I gave The Princess, my nine year-old granddaughter, several children's books to read and then quizzed her about them afterwards. Two were Mary Fam's books, The Idea Tree and The Stars Twinkle Brightly. As soon as I mentioned the first of these in our Q&A session, she smiled and with excitement in her voice said, "I really like this author."

When The Princess said, "I really like this author," she was talking about both books. This one received an A++ from her, as well as getting the nod when asked to pick her favorite of the two. When I asked her favorite part, I was surprised that her answer was the beginning. She then quoted the first line of the book from memory, "The stars twinkle brightly when the night is quiet and calm." It makes sense that catching the attention of a young reader from the beginning matters at least as much as with older readers and there was something about this opening line that hooked her.

However, the story, about an eight year-old diagnosed with cancer, obviously interested The Princess as well. She related to the challenges the protagonist of this story went through to some she'd gone through, and she commented in comparison to the girl with cancer in this story, her experience hadn't been so bad.

When I read it, I agreed; it was a good story, and would be especially well suited to a child of this age who is going through this experience or knows someone who is. (The author went through this when a child, which lends authenticity to the story.) If The Princess' reaction is a good indication, the target audience is also capable of relating the story to their own lives and experiences.

Buy now from:    Amazon US        Amazon UK

FYI:

Although I noticed at least one word using UK spelling conventions (colour) and there might be others I missed, it didn’t seem to be an issue for The Princess, which is how it should be. I’ve noticed that she, and I’m guessing many young readers, who are still developing skills in spelling and constantly increasing their vocabularies through their reading, don’t get hung up on such trivial matters as they focus on the story and work out what words they haven’t encountered before are and what they mean.

Added for Reprise Review: The Stars Twinkle Brightly by Mary Fam was a nominee in the Children’s Books category for B&P 2013 Readers' Choice Awards. Original review ran October 25, 2012.

Format/Typo Issues:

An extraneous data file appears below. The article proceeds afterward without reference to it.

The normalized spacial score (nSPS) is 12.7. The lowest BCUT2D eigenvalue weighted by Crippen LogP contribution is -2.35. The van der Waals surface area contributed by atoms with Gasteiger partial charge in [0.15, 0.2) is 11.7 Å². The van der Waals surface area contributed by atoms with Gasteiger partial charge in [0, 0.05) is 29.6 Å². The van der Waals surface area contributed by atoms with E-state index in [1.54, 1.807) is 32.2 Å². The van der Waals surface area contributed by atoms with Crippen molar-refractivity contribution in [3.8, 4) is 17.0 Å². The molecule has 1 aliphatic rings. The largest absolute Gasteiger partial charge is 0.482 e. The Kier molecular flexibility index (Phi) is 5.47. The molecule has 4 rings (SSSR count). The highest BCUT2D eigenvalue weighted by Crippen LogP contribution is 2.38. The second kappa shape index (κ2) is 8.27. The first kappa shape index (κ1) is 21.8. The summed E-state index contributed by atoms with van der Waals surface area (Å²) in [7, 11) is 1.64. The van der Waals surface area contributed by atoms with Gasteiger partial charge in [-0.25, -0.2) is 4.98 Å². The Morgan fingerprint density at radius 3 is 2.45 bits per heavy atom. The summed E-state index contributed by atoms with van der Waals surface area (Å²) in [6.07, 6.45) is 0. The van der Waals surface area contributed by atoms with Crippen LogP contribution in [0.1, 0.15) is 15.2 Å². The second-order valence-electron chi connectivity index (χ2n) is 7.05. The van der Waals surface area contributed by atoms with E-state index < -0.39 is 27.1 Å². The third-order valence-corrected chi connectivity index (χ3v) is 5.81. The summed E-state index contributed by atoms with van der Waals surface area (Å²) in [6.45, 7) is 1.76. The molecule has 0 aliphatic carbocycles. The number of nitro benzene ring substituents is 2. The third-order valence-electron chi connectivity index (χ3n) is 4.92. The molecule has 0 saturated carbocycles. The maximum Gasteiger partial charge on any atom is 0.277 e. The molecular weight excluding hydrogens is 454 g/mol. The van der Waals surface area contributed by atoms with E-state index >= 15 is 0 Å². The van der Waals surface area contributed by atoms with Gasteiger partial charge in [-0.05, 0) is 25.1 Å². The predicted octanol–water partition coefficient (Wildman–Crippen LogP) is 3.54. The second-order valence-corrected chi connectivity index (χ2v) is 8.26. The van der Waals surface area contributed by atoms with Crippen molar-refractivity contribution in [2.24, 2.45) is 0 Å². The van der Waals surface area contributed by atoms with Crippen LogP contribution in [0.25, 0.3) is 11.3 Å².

No significant issues

Rating: ***** Five Stars

Reviewed by: BigAl with input from The Princess

Approximate word count: 2,100-2,200 words

Monday, March 11, 2019

Review: Where Are They? by Steven Lazaroff Mark Rodger



Genre: Non-Fiction/Astronomy

Description:

“Does Alien life exist out there? The purpose of this book is not to take one side or the other in that argument. It is to explore the present state of knowledge and to say where humanity now stands on the question of whether or not we are alone in the universe. Because there isn't the slightest doubt: that is a question that has occupied humans since they became human, and it's a question that shows no sign of going away.

And if there are intelligent beings elsewhere in the universe - where are they?”

Author:

“Lifelong friends, Mark Rodger and Steven Lazaroff have studied, researched and debated the Fermi Paradox, the possible existence of extraterrestrial life, and the SETI program that is searching it out. Amateur UFOlogists, historians and explorers, they have applied their research skills and passion to attempt to explain, in layman’s terms, the hunt for life amongst the stars, and to attempt to explain why Humanity may not yet have had contact with alien life.

 Steven Lazaroff lives in Montreal, Quebec.

 Mark Rodger is from Winnipeg, Manitoba.

 Both are unapologetic Canadians.”

Appraisal:

As the description points out, the question that has occupied humans since there have been humans is whether we are alone in the universe. Are there other intelligent beings living out there somewhere. The authors explain the science and theories in an understandable way that a normal person should be able to easily grasp. Of course, as is often the case, even the basic question isn’t as straightforward as we might think. What does it take to qualify as an intelligent being? If we found robots that possessed artificial intelligence that was on par with our own, would that count? And if we did find something like that, how could those robots have come into existence to begin with? All good questions. Read the book and you’ll get some possible answers to these and many others you might not have even thought of yet.

Buy now from:            Amazon US        Amazon UK

Format/Typo Issues:

No significant issues.

Rating: **** Four Stars

Reviewed by: BigAl

Approximate word count: 55-60,000 words

Friday, March 8, 2019

Review: Smokey Eyes: Cold Cream Murders by Barbara Silkstone



Genre: Cozy Mystery/Humor/Woman Sleuth

Description:

Olive and Lizzy’s Cold Cream shop on the beach is jumping—business couldn’t be better. But when land shark mogul Brent Toast is found floating in the Starfish Cove marina, with his sneer-side up and a knife in his chest, the prime suspect—among his many enemies—is his brassy daughter-in-law. Can Olive & Lizzy save their friend or will this be the end of the Loud Mouth of the South?”

Author:
Barbara Silkstone's most current series is Florence Nightingale Comedy Mysteries...The Giggling Corpse, The Killer Corset, and The Cheeky Coroner. Cozies all.